Original Tuskegee Airmen Daniel Keel, George Hardy, and Charles McGee sharing their stories together.
Polk City, Florida - Their stories are gliding right out of the pages of our history books this weekend. Three Tuskegee Airmen, America's first black fighter pilots, are telling their own stories of perseverance and persistence in person in the Bay area.
Out of all of the movies, documentaries and books written, there is perhaps no better way to learn about the Tuskegee Airmen than from the Tuskegee Airmen themselves. Daniel Keel, George Hardy, and Charles McGee are sharing their stories during a two day event at Fantasy of Flight in Polk City.
-"They Dared to Fly", featuring several surviving Tuskegee Airmen at Fantasy of Flight: 1400 Broadway Blvd. S.E. in Polk City. Friday Feb. 7 and Saturday, Feb. 8th at 11 a.m.-
George Hardy is a Tuskegee Airman who is part of the event. He lives in Sarasota and says, "We showed that we could do it as well as anybody else and that was key, but education was such a strong factor in there."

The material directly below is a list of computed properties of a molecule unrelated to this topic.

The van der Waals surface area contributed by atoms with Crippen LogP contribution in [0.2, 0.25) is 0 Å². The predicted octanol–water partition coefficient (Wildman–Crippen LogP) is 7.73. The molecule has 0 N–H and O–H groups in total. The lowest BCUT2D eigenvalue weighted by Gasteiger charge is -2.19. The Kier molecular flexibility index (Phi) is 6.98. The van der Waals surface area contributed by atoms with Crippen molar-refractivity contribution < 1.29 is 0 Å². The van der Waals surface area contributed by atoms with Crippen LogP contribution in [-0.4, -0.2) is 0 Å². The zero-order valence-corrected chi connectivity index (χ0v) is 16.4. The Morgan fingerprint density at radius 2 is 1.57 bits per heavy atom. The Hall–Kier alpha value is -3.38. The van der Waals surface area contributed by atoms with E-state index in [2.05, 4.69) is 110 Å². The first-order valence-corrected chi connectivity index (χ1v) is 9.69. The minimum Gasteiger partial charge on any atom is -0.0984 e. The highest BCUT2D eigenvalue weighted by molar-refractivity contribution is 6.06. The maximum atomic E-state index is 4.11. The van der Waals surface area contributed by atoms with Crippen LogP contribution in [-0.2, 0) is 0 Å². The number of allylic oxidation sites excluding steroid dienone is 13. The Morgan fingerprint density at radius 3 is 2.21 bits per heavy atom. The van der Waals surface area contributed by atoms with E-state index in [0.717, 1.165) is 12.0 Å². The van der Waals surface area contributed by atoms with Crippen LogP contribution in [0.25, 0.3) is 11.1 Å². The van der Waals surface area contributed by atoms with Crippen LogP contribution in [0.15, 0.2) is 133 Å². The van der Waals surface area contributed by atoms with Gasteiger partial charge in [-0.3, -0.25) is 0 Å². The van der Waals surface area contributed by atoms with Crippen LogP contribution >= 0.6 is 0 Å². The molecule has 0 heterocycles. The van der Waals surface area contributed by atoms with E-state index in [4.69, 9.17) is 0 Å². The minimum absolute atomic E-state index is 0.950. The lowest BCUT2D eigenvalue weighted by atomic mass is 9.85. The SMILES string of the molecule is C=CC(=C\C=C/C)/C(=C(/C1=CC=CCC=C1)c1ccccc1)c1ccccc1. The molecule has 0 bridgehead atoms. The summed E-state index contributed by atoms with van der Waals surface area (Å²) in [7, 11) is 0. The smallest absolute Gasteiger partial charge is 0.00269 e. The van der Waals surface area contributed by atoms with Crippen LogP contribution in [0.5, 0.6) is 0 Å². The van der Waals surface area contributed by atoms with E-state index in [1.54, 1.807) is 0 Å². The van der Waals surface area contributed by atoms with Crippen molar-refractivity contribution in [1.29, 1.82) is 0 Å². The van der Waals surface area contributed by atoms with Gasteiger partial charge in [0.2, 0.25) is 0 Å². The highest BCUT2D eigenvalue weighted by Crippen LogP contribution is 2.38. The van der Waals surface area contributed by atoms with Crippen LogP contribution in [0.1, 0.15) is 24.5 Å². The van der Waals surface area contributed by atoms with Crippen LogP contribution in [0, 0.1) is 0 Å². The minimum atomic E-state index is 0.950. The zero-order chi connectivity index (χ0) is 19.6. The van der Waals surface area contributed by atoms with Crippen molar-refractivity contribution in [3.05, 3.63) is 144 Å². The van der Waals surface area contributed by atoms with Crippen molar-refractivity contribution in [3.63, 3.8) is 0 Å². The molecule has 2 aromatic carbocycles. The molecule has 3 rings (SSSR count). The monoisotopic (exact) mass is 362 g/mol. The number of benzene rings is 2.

The Tuskegee Airmen are the first black pilots in the military. Formed in the 1940's they became an elite unit despite facing the most incredible odds- including racism and segregation. Many fought in World War II.
Pat Gross and his father arrived at Friday's event early, well before they even opened the doors to the public, to hear the three speak.
"Nothing stopped them. Nothing held them back. Every obstacle that was given to them, they either pushed it aside, or learned to cope with it to make sure that they got to their ultimate goal of becoming a fighter pilot," Pat said of the airmen.
And not only does the audience have a chance to hear the oral history, but like the Grant family, they have a chance to see the airmen's vintage aircraft collection, like the P-51C Mustang "Red Tail", up close and personal.
Sydney Grant is in the eighth grade and was out of school Friday for Fair Day, but her father insisted that she and her brother attend the "They Dared to Fly" event at Fantasy of Flight instead.
"I think it's a very good experience for me because I have never seen anything like this, and my dad has a bunch of pictures up on his wall of these planes," said Sydney. "And that I actually get to see them in real life, is really cool."
The Tuskegee Airman will make a second appearance on Saturday, February 8th sharing their message of determination against the odds in the past with a hope for the future.
"Everybody ought to serve a period for this country," said Charles McGee, a Tuskegee Airman.
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